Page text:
Posted: 12:27 pm Wednesday, January 11th, 2017
By Jamie Dupree
President-Elect Donald Trump announced on Wednesday that he will give control of his business empire to two of his adult sons, and put other assets in a trust, in a bid to ward off criticism about possible conflicts of interest when he enters the Oval Office as President later this month.
In his first formal news conference since July, Mr. Trump said current laws don’t require him to make any changes at all in his business organization, but that he will do it to ensure against ethics questions.
Trump told reporters that he had just rejected a $2 billion deal in Dubai in recent days.
DUBAI, United Arab Emirates (AP) — Dubai's DAMAC Properties confirms to AP it offered $2B in deals to Trump Org, which rejected them
— Lisa Lerer (@llerer) January 11, 2017
“I didn’t have to turn it down, because as you know, I have a no-conflict situation because I am President,” Mr. Trump said.
On that point, Mr. Trump is correct, as the Congress specifically exempted the President and Vice President from some of those conflict of interest restrictions.
“I could actually run my business and run government at the same time,” Mr. Trump said.
“I don’t like the way that looks, but I would be able to do that if I wanted,” the President-Elect added.
Under the plan set out today, sons Donald Jr. and Eric will run the Trump Organization, along with a top official of that company; the Trump Organization would not be allowed to do any new deals overseas, while domestic actions would need an ethics review.
Trump: If my sons do a bad job running my companies, I will say "you're fired" https://t.co/1HOQEcBmBQ
— CNN Politics (@CNNPolitics) January 11, 2017
As for Trump’s daughter Ivanka, she said on Wednesday that she would be taking a leave of absence from the Trump Organization as well.
I will be taking a leave of absence from my businesses and relocating to DC. See what I'll be doing here: https://t.co/qs29RBinrR
— Ivanka Trump (@IvankaTrump) January 11, 2017
At Mr. Trump’s news conference, Trump lawyer Shari Dillon laid out the basics of the changes, saying the plan is for the President-Elect to give up control of the Trump Organization by Inauguration Day, and then isolate himself from the business operations.
The lawyer told reporters that the company will do no new foreign deals while Mr. Trump is in office – but can pursue domestic ones, and says that the Trump Organization will appoint an ethics adviser to its management team who must approve deals that could raise any concerns about conflicts.
Asked why Mr. Trump was not divesting his assets, Dillon said “President-elect Trump should not be expected to destroy the company that he built,” as she rejected what she described as a “fire sale.”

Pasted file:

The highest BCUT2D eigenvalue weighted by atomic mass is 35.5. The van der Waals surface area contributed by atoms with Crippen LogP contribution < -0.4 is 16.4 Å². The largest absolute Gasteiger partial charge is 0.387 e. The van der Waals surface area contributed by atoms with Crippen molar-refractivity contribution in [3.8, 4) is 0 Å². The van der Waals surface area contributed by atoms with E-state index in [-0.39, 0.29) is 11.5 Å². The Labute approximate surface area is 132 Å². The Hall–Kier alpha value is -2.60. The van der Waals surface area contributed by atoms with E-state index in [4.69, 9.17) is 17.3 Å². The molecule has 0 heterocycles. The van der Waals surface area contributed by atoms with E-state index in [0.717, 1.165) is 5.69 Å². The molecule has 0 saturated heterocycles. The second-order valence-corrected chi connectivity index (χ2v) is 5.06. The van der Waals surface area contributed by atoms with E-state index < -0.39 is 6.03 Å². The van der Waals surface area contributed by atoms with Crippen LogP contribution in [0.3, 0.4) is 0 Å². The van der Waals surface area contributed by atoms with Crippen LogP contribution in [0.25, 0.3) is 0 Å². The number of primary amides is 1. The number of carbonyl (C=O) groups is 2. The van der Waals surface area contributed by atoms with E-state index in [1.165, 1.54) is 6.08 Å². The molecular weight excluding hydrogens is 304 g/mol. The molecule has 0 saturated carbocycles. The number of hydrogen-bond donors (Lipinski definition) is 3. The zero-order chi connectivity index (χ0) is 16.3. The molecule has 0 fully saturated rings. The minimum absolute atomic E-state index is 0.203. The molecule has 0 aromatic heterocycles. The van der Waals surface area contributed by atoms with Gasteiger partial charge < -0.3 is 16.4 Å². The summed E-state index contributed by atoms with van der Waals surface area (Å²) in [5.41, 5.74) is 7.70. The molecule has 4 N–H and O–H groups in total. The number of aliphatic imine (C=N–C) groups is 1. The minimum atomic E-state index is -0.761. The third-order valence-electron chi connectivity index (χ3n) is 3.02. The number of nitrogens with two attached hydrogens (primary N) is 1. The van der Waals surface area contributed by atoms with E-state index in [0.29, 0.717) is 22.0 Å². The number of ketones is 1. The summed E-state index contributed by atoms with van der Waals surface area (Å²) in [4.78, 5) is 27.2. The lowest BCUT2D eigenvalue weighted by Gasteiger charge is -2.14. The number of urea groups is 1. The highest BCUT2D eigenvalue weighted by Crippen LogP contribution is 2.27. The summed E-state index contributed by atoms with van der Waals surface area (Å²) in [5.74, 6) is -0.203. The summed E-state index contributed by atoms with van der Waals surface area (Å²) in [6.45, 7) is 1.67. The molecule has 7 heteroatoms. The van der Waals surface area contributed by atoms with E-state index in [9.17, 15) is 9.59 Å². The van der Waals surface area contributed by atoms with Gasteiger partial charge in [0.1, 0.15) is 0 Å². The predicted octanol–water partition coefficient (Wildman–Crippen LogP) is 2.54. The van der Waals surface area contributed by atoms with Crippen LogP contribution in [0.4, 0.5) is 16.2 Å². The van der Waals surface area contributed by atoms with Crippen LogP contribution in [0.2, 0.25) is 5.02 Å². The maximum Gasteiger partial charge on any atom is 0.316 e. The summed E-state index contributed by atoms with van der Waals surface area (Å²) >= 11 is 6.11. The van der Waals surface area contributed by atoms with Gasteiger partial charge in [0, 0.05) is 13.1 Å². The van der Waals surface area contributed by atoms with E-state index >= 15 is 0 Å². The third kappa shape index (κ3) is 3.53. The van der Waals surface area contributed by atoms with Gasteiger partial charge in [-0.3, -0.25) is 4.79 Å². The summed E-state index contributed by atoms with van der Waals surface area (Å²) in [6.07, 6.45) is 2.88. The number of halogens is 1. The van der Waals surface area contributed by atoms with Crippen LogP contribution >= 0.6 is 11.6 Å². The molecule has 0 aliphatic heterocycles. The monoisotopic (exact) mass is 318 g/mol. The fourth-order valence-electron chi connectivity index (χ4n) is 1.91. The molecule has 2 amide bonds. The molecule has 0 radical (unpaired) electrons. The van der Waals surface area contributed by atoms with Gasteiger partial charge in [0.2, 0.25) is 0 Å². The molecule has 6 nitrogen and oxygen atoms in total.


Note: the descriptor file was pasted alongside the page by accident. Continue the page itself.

One other plan announced by Trump’s lawyers is that when it comes to foreign governments spending money on his hotels – that money will be donated by Trump hotels to the U.S. Treasury.
As one might expect, the Trump move did not pass muster with some ethics groups in Washington.
“The American public must now demand complete transparency of the Trump Organization and President-elect Trump’s finances,” said the group Common Cause.
“By refusing to divest, Trump is breaking decades of precedent, just as he did with his refusal to release his tax returns,” said Noah Bookbinder, the head of the group Citizens for Responsibility and Ethics in Washington.
“Today was his first test as president. He failed,” Bookbinder said in a statement.
Democrats in Congress swiftly mocked Trump’s announcement as well.
“Trump is not truly divesting,” said Sen. Tom Udall (D-NM), who said “full divestment would be selling his businesses and putting the proceeds in a blind trust.”
President-elect Trump was a walking, talking, tweeting conflict of interest yesterday and he remains one today. -TB
— Sen. Tammy Baldwin (@SenatorBaldwin) January 11, 2017
Trump’s refusal to divest or even completely disclose his assets means every action will be tainted w/ suspicion. #TrumpPressConference
— (((Rep. Nadler))) (@RepJerryNadler) January 11, 2017
— Rep. Don Beyer (@RepDonBeyer) January 11, 2017
No amnt of paperwork can show that having your sons take care of your business is absolving yourself of its interests. #TrumpPressConference
— Congressmember Bass (@RepKarenBass) January 11, 2017
.@realDonaldTrump's proposal to hand over his biz to his sons does nothing to address the vast potential for conflicts of interest.
— Nita Lowey (@NitaLowey) January 11, 2017
— Rep. Ruben J. Kihuen (@RepKihuen) January 11, 2017
Other groups though had praise for the Trump move.
“While there is no off-the-shelf ethics plan for a matter as complex and unprecedented as this, Mr. Trump seems to be on the right track,” said Tom Fitton, the head of the watchdog group Judicial Watch.